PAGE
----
Dr. Kambhampati on the Impact of Next-Generation Sequencing in AML

Suman Kambhampati, MD
Published: Tuesday, Jul 17, 2018



Suman Kambhampati, MD, co-medical director, Blood Cancer Program, Sarah Cannon Research Institute, discusses the impact of next-generation sequencing (NGS) in acute myeloid leukemia (AML).

One of the key themes from the 2018 ASCO Annual Meeting was the impact of NGS for therapy selection in patients with AML, says Kambhampati. Researchers at The University of Texas MD Anderson Cancer Center presented data on a large number of patients showing that NGS is feasible. The study reported that the turn-around time was approximately 9 days, which Kambhampati notes is remarkable.

They also showed that over 60% of patients had an actionable mutation and were able to receive targeted therapy. Additionally, patients who were able to get those targeted therapies had an improvement in relapse-free survival.

Kambhampati notes that this study showed the value of NGS in the field of AML and offers insight into the future landscape. Future prospective studies may reveal the impact of a broad panel of NGS in patients with AML and how it will impact therapy selection.


Suman Kambhampati, MD, co-medical director, Blood Cancer Program, Sarah Cannon Research Institute, discusses the impact of next-generation sequencing (NGS) in acute myeloid leukemia (AML).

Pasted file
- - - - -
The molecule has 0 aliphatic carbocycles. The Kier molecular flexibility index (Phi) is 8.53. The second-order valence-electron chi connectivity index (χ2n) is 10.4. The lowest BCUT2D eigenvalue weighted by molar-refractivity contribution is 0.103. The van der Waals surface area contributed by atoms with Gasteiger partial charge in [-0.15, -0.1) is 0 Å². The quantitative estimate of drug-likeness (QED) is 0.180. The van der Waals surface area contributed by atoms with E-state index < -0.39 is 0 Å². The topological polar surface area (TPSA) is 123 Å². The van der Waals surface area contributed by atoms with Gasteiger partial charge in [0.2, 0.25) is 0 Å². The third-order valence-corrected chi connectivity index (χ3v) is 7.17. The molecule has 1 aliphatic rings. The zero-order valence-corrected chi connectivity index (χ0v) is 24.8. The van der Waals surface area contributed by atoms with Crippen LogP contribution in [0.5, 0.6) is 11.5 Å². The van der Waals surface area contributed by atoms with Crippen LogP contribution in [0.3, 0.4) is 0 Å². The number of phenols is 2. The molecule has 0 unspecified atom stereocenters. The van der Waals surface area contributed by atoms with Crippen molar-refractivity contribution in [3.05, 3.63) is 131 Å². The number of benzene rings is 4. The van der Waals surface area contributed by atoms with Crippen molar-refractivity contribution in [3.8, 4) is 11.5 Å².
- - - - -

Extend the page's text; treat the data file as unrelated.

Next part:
One of the key themes from the 2018 ASCO Annual Meeting was the impact of NGS for therapy selection in patients with AML, says Kambhampati. Researchers at The University of Texas MD Anderson Cancer Center presented data on a large number of patients showing that NGS is feasible. The study reported that the turn-around time was approximately 9 days, which Kambhampati notes is remarkable.

They also showed that over 60% of patients had an actionable mutation and were able to receive targeted therapy. Additionally, patients who were able to get those targeted therapies had an improvement in relapse-free survival.

Kambhampati notes that this study showed the value of NGS in the field of AML and offers insight into the future landscape. Future prospective studies may reveal the impact of a broad panel of NGS in patients with AML and how it will impact therapy selection.

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